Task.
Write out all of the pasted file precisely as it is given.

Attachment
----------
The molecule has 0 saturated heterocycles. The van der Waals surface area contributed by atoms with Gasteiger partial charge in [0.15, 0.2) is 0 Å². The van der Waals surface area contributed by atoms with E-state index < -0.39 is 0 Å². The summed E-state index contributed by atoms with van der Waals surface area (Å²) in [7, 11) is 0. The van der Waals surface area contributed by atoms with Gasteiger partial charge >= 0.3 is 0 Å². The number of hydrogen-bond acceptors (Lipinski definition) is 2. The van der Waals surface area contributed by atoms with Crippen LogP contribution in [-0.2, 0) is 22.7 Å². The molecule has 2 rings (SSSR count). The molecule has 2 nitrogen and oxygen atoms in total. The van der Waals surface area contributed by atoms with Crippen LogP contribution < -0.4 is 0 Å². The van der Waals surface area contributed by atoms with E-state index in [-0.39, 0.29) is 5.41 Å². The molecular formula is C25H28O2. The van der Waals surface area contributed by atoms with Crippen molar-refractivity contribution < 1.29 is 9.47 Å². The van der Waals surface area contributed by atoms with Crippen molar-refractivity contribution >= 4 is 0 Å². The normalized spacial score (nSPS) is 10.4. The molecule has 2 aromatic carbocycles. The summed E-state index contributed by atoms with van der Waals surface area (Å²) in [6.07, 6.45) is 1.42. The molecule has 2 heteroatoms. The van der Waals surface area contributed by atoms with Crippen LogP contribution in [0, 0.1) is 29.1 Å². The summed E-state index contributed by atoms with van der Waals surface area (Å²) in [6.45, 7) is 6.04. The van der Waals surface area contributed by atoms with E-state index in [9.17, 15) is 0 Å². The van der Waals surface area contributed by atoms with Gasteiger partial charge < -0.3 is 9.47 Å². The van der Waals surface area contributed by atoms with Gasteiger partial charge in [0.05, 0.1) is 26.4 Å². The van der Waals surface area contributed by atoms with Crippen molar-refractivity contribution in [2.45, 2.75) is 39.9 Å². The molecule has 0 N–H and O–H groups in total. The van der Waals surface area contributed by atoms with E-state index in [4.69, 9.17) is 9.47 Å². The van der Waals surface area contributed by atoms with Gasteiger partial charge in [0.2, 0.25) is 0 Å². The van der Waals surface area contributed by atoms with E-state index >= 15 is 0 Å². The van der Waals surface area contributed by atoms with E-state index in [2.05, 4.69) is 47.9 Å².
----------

The molecule has 0 saturated heterocycles. The van der Waals surface area contributed by atoms with Gasteiger partial charge in [0.15, 0.2) is 0 Å². The van der Waals surface area contributed by atoms with E-state index < -0.39 is 0 Å². The summed E-state index contributed by atoms with van der Waals surface area (Å²) in [7, 11) is 0. The van der Waals surface area contributed by atoms with Gasteiger partial charge >= 0.3 is 0 Å². The number of hydrogen-bond acceptors (Lipinski definition) is 2. The van der Waals surface area contributed by atoms with Crippen LogP contribution in [-0.2, 0) is 22.7 Å². The molecule has 2 rings (SSSR count). The molecule has 2 nitrogen and oxygen atoms in total. The van der Waals surface area contributed by atoms with Crippen LogP contribution < -0.4 is 0 Å². The van der Waals surface area contributed by atoms with E-state index in [-0.39, 0.29) is 5.41 Å². The molecular formula is C25H28O2. The van der Waals surface area contributed by atoms with Crippen molar-refractivity contribution < 1.29 is 9.47 Å². The van der Waals surface area contributed by atoms with Crippen molar-refractivity contribution >= 4 is 0 Å². The normalized spacial score (nSPS) is 10.4. The molecule has 2 aromatic carbocycles. The summed E-state index contributed by atoms with van der Waals surface area (Å²) in [6.07, 6.45) is 1.42. The molecule has 2 heteroatoms. The van der Waals surface area contributed by atoms with Crippen LogP contribution in [0, 0.1) is 29.1 Å². The summed E-state index contributed by atoms with van der Waals surface area (Å²) in [6.45, 7) is 6.04. The van der Waals surface area contributed by atoms with E-state index in [9.17, 15) is 0 Å². The van der Waals surface area contributed by atoms with Gasteiger partial charge < -0.3 is 9.47 Å². The van der Waals surface area contributed by atoms with Gasteiger partial charge in [0.05, 0.1) is 26.4 Å². The van der Waals surface area contributed by atoms with Crippen molar-refractivity contribution in [2.45, 2.75) is 39.9 Å². The molecule has 0 N–H and O–H groups in total. The van der Waals surface area contributed by atoms with E-state index in [4.69, 9.17) is 9.47 Å². The van der Waals surface area contributed by atoms with Gasteiger partial charge in [0.2, 0.25) is 0 Å². The van der Waals surface area contributed by atoms with E-state index >= 15 is 0 Å². The van der Waals surface area contributed by atoms with E-state index in [2.05, 4.69) is 47.9 Å².